Recently, I’ve been learning from God about grace. Among many things the Lord has taught me is that we have a tendency to restrict grace. In the story of the prodigal son, the words “far country“ and “great way off” are essentially the same in Greek. The father’s loving gaze and grace extended all the way to the place of wrong choices, waste, and ultimately to the pig pen. Our Father’s patience, grace, and loving welcome waits on the worst of us to come to ourselves and come home. How many of us can extend grace for the long wait? How many of us are willing to hang in their with a “prodigal” until the journey leads a friend home?
It’s easy to extend grace to someone we care about, love, and want the absolute best for. But is grace just for those we like and those who like us? Is grace prejudiced? Is grace for those who act like we think they ought to act?
Am I hearing a crucified Savior saying of His executioners, “Father, forgive them”? After all… Jesus scandalized the religious crowd by eating with sinners and being called a friend of sinners. Obviously, He had affection and compassion for those that society did not hold in regard. But to forgive and show grace to hypocritical religious types? What could Jesus have been thinking???
The apostle Paul may have hit the nail on the head when he said, “He made Himself of no reputation” (Phil. 2:7). Jesus wasn’t worried about His reputation, about who He was seen with, or who He socialized with. He wasn’t interested in winning a popularity contest. He was concerned with winning the souls of men through grace, and pointing them to God, regardless of what that did to His reputation with the It crowd.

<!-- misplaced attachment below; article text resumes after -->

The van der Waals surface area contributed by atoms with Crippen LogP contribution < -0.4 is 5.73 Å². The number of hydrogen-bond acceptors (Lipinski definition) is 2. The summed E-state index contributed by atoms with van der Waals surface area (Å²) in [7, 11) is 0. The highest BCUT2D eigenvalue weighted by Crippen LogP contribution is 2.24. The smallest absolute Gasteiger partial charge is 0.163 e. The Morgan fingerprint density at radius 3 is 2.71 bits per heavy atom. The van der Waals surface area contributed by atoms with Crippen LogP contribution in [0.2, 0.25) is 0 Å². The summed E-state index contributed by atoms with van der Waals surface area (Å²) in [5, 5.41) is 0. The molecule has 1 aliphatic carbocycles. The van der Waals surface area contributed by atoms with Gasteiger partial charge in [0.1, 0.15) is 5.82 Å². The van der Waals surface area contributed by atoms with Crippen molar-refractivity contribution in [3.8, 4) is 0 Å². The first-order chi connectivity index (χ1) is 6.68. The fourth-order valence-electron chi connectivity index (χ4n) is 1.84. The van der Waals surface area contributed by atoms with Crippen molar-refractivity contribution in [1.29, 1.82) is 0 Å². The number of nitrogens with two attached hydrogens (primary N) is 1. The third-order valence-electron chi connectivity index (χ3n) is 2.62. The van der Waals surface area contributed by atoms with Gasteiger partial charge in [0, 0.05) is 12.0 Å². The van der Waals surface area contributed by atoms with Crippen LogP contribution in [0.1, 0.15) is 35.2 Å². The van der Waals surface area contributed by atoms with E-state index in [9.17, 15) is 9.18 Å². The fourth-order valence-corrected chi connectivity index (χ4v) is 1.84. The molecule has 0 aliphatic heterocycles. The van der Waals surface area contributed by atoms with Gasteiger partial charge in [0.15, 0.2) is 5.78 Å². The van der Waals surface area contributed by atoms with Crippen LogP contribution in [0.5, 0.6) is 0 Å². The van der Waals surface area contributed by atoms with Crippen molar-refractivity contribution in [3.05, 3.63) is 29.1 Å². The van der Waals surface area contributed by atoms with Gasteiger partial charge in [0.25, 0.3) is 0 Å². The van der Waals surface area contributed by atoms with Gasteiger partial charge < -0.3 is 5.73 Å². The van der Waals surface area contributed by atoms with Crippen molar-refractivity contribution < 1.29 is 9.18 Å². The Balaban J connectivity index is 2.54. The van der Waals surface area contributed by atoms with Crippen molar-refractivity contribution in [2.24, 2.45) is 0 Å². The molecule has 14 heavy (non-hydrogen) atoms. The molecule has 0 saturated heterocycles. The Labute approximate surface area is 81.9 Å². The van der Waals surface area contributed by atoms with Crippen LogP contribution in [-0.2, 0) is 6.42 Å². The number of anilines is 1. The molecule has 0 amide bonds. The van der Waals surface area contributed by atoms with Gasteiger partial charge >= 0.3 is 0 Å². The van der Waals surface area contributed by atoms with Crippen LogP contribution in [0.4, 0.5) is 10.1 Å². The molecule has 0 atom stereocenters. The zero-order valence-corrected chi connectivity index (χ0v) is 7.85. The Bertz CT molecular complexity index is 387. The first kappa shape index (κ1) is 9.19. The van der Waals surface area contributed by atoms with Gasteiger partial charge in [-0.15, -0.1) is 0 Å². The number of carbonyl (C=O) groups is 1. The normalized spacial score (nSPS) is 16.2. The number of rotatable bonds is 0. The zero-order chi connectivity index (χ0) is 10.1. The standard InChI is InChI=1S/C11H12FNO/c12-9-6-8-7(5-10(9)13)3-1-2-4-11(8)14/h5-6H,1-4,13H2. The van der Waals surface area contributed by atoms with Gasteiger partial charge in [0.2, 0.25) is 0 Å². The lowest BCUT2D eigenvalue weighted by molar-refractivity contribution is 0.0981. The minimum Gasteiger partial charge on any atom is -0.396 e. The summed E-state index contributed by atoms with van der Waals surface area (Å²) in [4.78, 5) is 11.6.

For me, this grace thing is easy to talk about but hard to do.
How about you?
What limits do we put on grace? Sure, I know Romans 5:20 – 6:2a…
Moreover the law entered, that the offence might abound.
But where sin abounded, grace did much more abound:
That as sin hath reigned unto death, even so might grace reign through righteousness unto eternal life by Jesus Christ our Lord.
What shall we say then? Shall we continue in sin, that grace may abound?
Maybe what Paul is reiterating is that only God has the right to set boundaries on grace. After all, it doesn’t say ”Ron forbid” — it says “God forbid”. Probably good advice for all of us.
Well, just some stuff I am learning at 70… grace to you and me!